In order to be offended by Safehold, one would have to be the kind of person who is offended at literally everything even the slightest bit critical of religion. Over and over again, the books feature characters who, upon discovering the truth of the Church of God Awaiting, decide that their faith is still perfectly valid, it's just those damn [s]papists[/s]vicars who are morally corrupt. If that's a scenario a significant number of first-world people are offended by, I would be very much surprised. I do not doubt those people exist, but they are definitely not the target audience for works like Safehold, no matter which medium it is being presented in.
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Re: Market Distribution
Post by Randomiser   » Mon Jul 24, 2017 5:18 am

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The E wrote:
fallsfromtrees wrote:You are dreaming. The religious fundamentalists (of all ilks) will view any negative portrayal of religion as a veiled attack on their beliefs.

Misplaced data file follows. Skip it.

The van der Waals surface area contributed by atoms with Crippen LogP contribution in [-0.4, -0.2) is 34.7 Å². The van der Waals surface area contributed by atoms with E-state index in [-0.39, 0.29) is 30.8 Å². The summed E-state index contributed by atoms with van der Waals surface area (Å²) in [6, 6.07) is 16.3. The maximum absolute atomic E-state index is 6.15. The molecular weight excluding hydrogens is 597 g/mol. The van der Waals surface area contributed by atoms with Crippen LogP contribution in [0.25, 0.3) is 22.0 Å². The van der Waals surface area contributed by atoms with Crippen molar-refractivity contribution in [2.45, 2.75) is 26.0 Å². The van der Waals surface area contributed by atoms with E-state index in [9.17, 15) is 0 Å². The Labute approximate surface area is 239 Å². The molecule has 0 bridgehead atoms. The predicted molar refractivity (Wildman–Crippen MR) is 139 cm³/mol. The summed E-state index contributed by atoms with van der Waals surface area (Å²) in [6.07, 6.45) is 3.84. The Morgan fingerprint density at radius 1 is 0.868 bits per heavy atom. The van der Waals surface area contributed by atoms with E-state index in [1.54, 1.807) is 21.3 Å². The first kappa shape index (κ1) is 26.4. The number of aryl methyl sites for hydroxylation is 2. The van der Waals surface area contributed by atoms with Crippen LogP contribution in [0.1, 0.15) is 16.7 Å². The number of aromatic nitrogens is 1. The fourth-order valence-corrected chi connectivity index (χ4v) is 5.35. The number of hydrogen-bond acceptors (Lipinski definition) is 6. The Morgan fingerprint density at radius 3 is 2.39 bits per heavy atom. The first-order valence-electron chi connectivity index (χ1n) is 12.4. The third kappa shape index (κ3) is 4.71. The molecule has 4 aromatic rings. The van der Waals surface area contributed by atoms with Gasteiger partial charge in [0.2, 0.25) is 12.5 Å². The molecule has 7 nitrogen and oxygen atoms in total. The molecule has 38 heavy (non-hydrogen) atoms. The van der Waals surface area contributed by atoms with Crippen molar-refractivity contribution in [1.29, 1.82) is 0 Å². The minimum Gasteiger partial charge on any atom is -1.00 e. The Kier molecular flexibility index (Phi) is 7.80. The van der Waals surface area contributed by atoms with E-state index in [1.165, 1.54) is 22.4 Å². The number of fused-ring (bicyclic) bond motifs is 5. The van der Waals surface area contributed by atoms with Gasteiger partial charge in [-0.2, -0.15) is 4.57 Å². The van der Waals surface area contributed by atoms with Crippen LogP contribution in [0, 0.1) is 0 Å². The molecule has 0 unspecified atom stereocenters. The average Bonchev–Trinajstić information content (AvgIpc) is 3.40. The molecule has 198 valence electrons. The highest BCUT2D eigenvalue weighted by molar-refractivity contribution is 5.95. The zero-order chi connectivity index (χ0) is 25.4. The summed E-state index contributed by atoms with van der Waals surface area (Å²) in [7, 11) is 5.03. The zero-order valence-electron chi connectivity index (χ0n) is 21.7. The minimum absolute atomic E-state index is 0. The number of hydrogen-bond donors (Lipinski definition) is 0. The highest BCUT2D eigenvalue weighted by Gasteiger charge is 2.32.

In order to be offended by Safehold, one would have to be the kind of person who is offended at literally everything even the slightest bit critical of religion. Over and over again, the books feature characters who, upon discovering the truth of the Church of God Awaiting, decide that their faith is still perfectly valid, it's just those damn [s]papists[/s]vicars who are morally corrupt. If that's a scenario a significant number of first-world people are offended by, I would be very much surprised. I do not doubt those people exist, but they are definitely not the target audience for works like Safehold, no matter which medium it is being presented in.


Well, your 'papists' comment hits it on the head. The Religious side of the series shares very significant themes with the protestant Reformation, as seen from the Protestant side. I could imagine a number of conservative Roman Catholics might not be too pleased by what could be seen as criticism of their church. (OK, I know there are a number of RC fans here, but it's a big church.)

But my point was actually more that TV is not a good medium for portraying that kind of, often internal, struggle of ideas, rather than that it would be seriously offensive. I suspect it's more likely to be a turn off for the majority of viewers, more's the pity.